Industry Assistant Professor
Tega Brain is an Australian born artist and environmental engineer whose work examines how technology shapes ecology. She has created wireless networks that respond to natural phenomena, systems for obfuscating fitness data and an online smell based dating service. She has recently exhibited in the Vienna Biennale for Change, the Guangzhou Triennial and in venues like the Haus der Kulturen der Welt in Berlin and the New Museum, NYC, among others.
Her work has been widely discussed in the press including in the New York Times, Art in America, The Atlantic, NPR, Al Jazeera and The Guardian and in art and technology blogs like the Creators Project and Creative Applications. She has given talks and workshops at museums and festivals like EYEO, TedxSydney and the Sonar Festival.
Tega's first book is Code as Creative Medium, co-authored with Golan Levin and published with MIT Press. She works with the Processing Foundation on the Learning to Teach conference series and p5js project. She has been awarded residencies and fellowships at Data & Society, Eyebeam, GASP Public Art Park and the Australia Council for the Arts. Tega is an Industry Assistant Professor of Integrated Digital Media, New York University.
Research Interests: Digital Media, Computational Arts, Critical Design, Built Environment, Human Computer Interaction
Levin, Golan, and Tega Brain. Code as Creative Medium: A Handbook for Computational Art and Design. MIT Press, 2021.
Selected Recent Exhibitions:
FUTURES, Arts and Industry Building, Smithsonian Museum, Washington DC, November 2021 - Summer 2022.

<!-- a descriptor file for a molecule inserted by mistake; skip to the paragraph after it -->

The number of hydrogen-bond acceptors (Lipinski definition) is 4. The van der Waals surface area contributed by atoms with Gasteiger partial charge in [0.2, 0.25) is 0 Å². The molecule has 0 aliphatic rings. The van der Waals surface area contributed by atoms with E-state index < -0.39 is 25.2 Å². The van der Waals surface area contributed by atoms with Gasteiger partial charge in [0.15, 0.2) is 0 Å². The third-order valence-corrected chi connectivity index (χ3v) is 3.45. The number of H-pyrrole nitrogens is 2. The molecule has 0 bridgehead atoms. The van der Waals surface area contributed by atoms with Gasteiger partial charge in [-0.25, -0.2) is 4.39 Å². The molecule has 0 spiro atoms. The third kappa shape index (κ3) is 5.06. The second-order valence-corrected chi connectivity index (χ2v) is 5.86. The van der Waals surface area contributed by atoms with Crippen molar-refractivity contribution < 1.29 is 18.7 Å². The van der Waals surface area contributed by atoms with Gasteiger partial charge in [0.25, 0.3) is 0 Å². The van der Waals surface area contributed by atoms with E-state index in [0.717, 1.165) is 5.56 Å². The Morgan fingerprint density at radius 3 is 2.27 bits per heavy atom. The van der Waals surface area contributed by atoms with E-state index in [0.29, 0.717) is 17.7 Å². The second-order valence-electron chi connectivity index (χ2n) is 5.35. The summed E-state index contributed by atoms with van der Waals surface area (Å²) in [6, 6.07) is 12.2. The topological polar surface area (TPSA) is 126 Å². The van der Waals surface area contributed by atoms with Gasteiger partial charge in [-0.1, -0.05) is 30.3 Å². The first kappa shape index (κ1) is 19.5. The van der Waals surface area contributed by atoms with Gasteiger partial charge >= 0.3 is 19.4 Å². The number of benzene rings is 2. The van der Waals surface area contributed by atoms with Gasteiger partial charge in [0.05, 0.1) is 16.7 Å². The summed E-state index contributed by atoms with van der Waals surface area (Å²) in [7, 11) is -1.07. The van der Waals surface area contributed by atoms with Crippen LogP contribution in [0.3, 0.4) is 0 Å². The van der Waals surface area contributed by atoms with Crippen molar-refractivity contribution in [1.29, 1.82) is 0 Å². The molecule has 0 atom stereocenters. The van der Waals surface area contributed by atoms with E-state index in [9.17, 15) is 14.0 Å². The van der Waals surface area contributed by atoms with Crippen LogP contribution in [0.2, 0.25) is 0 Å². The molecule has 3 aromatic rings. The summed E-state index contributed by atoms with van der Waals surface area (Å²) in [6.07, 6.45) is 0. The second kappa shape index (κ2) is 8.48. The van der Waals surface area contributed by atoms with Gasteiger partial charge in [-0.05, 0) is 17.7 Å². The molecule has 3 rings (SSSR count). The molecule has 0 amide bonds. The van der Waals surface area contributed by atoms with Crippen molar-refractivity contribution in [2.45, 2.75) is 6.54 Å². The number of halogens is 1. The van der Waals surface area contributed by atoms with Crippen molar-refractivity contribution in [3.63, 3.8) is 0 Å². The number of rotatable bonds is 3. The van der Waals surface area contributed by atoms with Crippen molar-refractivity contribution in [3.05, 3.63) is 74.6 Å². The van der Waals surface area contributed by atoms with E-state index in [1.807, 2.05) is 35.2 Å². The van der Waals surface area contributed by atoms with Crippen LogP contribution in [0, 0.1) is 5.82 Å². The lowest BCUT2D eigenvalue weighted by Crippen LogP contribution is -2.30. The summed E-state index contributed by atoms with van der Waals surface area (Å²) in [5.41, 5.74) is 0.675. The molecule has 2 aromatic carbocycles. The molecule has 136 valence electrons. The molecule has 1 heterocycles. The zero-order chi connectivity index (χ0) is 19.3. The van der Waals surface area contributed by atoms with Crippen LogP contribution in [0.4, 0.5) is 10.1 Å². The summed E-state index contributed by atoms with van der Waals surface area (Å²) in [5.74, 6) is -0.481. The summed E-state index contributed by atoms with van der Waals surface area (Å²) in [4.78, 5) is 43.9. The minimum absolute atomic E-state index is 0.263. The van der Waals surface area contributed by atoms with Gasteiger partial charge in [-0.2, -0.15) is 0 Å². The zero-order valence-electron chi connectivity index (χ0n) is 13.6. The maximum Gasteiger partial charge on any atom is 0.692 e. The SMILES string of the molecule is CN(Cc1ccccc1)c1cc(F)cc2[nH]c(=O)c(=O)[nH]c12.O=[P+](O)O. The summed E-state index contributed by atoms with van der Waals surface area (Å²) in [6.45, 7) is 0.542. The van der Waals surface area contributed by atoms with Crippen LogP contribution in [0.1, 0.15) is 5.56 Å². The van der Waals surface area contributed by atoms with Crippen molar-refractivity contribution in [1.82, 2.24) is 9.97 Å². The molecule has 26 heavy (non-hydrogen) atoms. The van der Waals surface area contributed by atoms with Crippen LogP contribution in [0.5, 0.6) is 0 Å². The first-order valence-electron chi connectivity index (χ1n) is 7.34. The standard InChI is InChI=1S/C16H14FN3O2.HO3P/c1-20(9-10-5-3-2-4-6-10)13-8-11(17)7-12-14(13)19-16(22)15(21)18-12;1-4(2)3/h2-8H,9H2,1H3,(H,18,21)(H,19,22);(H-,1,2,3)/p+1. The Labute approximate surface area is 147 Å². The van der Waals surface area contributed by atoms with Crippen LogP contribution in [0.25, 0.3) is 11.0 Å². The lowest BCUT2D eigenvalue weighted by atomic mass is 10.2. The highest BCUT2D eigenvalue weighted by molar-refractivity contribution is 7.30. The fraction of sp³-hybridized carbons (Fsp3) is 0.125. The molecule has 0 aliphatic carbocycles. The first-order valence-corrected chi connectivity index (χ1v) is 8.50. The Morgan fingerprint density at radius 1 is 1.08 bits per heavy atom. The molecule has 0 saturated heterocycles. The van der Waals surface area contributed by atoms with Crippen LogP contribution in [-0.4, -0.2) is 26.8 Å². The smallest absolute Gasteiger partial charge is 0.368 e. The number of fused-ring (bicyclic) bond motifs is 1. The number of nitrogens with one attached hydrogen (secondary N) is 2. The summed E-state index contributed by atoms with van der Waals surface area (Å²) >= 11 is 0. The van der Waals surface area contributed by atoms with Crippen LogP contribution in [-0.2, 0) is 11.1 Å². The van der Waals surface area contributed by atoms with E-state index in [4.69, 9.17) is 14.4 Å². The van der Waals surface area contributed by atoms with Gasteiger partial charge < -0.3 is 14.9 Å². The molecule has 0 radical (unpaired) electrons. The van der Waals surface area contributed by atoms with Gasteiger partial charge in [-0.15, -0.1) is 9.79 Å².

There is No Planet B, Ars Electronica Museum, Linz, September 2021 - September 2022.
T Zero, Palazzo delle Esposizioni, Rome, October 12, 2021 - February 27, 2022.
Artport Commission, Whitney Museum of American Art, New York, 2020.
Uncanny Values, Vienna Biennale for Change, Museum of Applied Arts, Vienna, 2019.
The 6th Guangzhou Triennial: As We May Think- Feedforward, Guangdong Museum of Art, 2019.
Brain, T., Mattu, S., Abend, P. & Fuchs, M. (2016). 'I think it worked because Mercury was in the House of Jupiter!', Quantified Selves | Statistic Bodies, Digital Culture and Society.
Brain, T., & Newcombe, J. (2015). Exploring Environmental Stewardship Through Data-Driven Practices. In Media Art and the Urban Environment (pp. 47-61). Springer International Publishing.
Brain, T. and Miller, B. (2014). 'le_temps: Visualising Phenology from Public Image Databases', Techno-Ecologies II. Acoustic Space #12, vol. 2, no. 12.
Brain, T. (2013). Environmental data as sensory experience. ISEA International.
Brain, T. (2019). New Phenologies, UnBag Magazine.
Brain, T. and Lavigne S. (2016) Simulating Enron, Rhizome Blog.
Advisory committee, School for Poetic Computation.
Affiliate, Data & Society.